I roughly plan a menu and bring herbs/spices in small amounts for the menu
Easy cook rice
Pegs and a bit of rope
Matches on a plastic box/bag
Roll of food bags
Lantern for night time
Torches for all
Clothes/shoes for all weather
Cricket bat
Colouring in/paper pens
Solar charger
I also recommend a fleece blanket underneath your sheet to stop damp inflatable bed ickyness....

Cerealchanger Sat 21-May-16 13:18:56

Lots of tea towels and clips for open bags of food

Monroe Sat 21-May-16 13:19:06

Aw you're all brilliant, thank you.

We have booked a week in August in Cornwall which we couldn't have afforded otherwise so starting to feel a bit excited.

I am really nesh so warmth is important to me! What beds / bags would you recommend?

Also, and I know this sounds daft, but how do you prepare meals? And what foods/meals are best or easiest to prepare? We plan on being out exploring the area each day but will be preparing a lot of meals on camp if possible to keep costs down

Off to start making a reeeeaaaallly long list!

elspethmcgillicuddy Sat 21-May-16 13:21:10

Here's my handy checklist I keep on the pinboard and use each time.

elspethmcgillicuddy Sat 21-May-16 13:24:07

Couscous pots are a great healthy alternative to pot noodles!

Thereshegoesagain Sat 21-May-16 13:25:03

I keep food simple.
Meat, pasta/rice, salad or day veg.
We cook on a BBQ and cooker, with meat, I stick to steak, lamb, sausages and burgers, if I cook chicken, I only buy breast and slice it thinly but I'm a bit paranoid about undercooked chicken...

PurpleRibbons Sat 21-May-16 13:26:46

Thought of more! Keep plates, cutlery etc in a plastic box with a lid to keep flies off.
Also keep the bedroom zipped up to keep flies out.
Our best meals are:
Spag bol (use fresh or quick cook pasta so you use less gas boiling it)
Chilli with tortilla chips.
Sausages with tinned tomatoes and fried potatoes (I take cold cooked potatoes from home and fry them).
Frittata is easy on a camp stove.
We always have fish and chips one night and one pub meal too for a bit of luxury.
If it's hot you can have bread, cheeses, olives, quiche etc from the supermarket.

RaisingSteam Sat 21-May-16 13:49:38

These are some of our camping hacks

2 or 3 35 l Really Useful boxes - totally bug proof for food, stable enough to double up as a kids seat or wine glass table. Fidgety kids much less likely to fall off them and spill cornflakes all over tent. Then you can keep your camping stuff pre packed in them between trips.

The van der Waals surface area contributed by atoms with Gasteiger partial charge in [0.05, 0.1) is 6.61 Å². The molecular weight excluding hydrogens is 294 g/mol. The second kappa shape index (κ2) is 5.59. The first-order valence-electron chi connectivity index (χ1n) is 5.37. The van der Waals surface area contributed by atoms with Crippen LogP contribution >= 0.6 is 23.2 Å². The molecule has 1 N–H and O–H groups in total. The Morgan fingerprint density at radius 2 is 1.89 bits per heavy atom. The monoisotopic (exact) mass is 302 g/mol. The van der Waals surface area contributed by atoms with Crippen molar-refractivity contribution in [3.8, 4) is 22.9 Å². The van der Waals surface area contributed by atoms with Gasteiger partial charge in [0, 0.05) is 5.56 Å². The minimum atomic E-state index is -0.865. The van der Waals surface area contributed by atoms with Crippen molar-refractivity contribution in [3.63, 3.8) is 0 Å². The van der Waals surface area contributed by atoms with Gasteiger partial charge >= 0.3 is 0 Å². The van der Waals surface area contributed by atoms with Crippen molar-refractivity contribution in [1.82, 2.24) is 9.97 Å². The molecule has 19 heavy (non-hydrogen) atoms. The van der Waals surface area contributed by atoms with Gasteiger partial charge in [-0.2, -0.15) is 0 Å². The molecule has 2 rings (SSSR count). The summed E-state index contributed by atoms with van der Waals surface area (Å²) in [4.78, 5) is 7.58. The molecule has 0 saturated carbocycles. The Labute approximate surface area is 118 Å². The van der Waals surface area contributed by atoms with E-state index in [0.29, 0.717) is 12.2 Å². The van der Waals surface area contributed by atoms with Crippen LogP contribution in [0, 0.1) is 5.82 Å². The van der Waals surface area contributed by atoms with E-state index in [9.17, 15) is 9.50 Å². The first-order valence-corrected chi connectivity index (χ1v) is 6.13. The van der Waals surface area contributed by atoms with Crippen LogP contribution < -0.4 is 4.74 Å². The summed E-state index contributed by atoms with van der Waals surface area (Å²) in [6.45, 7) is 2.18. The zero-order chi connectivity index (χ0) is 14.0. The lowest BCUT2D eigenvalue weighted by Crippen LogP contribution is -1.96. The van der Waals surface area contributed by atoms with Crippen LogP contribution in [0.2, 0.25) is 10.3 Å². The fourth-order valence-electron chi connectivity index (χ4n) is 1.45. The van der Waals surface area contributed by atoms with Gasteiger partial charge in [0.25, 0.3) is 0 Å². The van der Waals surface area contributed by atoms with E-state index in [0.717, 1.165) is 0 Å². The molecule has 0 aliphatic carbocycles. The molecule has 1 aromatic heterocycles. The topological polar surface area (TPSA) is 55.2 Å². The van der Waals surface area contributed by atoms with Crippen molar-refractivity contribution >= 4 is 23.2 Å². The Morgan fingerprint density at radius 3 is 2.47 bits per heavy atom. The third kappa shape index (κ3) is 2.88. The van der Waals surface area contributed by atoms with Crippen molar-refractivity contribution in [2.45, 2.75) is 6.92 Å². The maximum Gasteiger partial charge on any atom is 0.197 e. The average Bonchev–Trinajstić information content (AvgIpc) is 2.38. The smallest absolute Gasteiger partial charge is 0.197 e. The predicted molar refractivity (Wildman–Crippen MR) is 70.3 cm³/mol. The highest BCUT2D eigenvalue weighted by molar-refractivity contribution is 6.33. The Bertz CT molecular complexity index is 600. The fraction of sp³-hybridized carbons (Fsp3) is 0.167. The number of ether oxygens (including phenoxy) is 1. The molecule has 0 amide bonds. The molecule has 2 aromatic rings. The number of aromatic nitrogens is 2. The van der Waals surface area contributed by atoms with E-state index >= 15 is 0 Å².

We have one of those roll out tables like this, you can get them everywhere, we cut about 4 inches off the table legs (so you can still fold it up) so its a better height when using this kind of arm chair. (see comment above re children and cereal). I would not buy children's chairs, they will just want to sit in your decent chair instead!

We have one lantern for the tent and a head torch each. We just use bags-for-life for organising stuff.

Good for washing up bowl

Buy a 5litre mineral water with a little carry handle and then refill for your water container during your stay.

Always take something for clothes line and few pegs even just to dry towels after shower.

It's a real balance between taking enough stuff to be comfortable and having so much that packing the car and setting up/striking camp become a PITA that takes the fun out of the holiday. People range from completely minimalist to home-from-home with rugs and fruit bowls.

We use thick mummy sleeping bags and self inflating mats to keep the pack space down, do take decent pillows. Your sleeping bag should have a "comfort temperature" of close to zero or be 3-4 season, if it doesn't quote either it will be a rubbish sleeping bag. If you go for airbeds you will need a thick blanket under you to insulate. Some people take loads of duvets but depends on space I guess.

Worth getting familiar with Decathlon and Go Outdoors or your local camping shop and THIS WEEK in Aldi - sleeping bags and mattresses. Including a camp bed which with a SIM on top could be an excellent bed.

Start with a short break to test your set up - maybe even near home so you can visit first. Also look at UKcampsite website for campsite and tent reviews.

Worth having a small, sturdy table for your cooker, secure it with a couple of tent pegs, and as stated have a windbreak around it. Does your tent have a porch? Then you can put bunting round and other MNers will recognise you!

RaisingSteam Sat 21-May-16 13:49:56

what an epic post, oops!

Monroe Sat 21-May-16 14:53:35

This is fantastic, thank you

Mumsnet bunting, does it need to match the Mumsnet scarf grin

BlueGazebo Sat 21-May-16 20:39:28

Already posted but the Aldi SIMS are good. I don't like the blow up air beds - very uncomfy.
Wet wipes
Lots of outdoor kiddie stuff: footballs, frisbee, badminton, kites, scooters.
Wellies and crocs
Torches for the kids
Anti-bac hand gel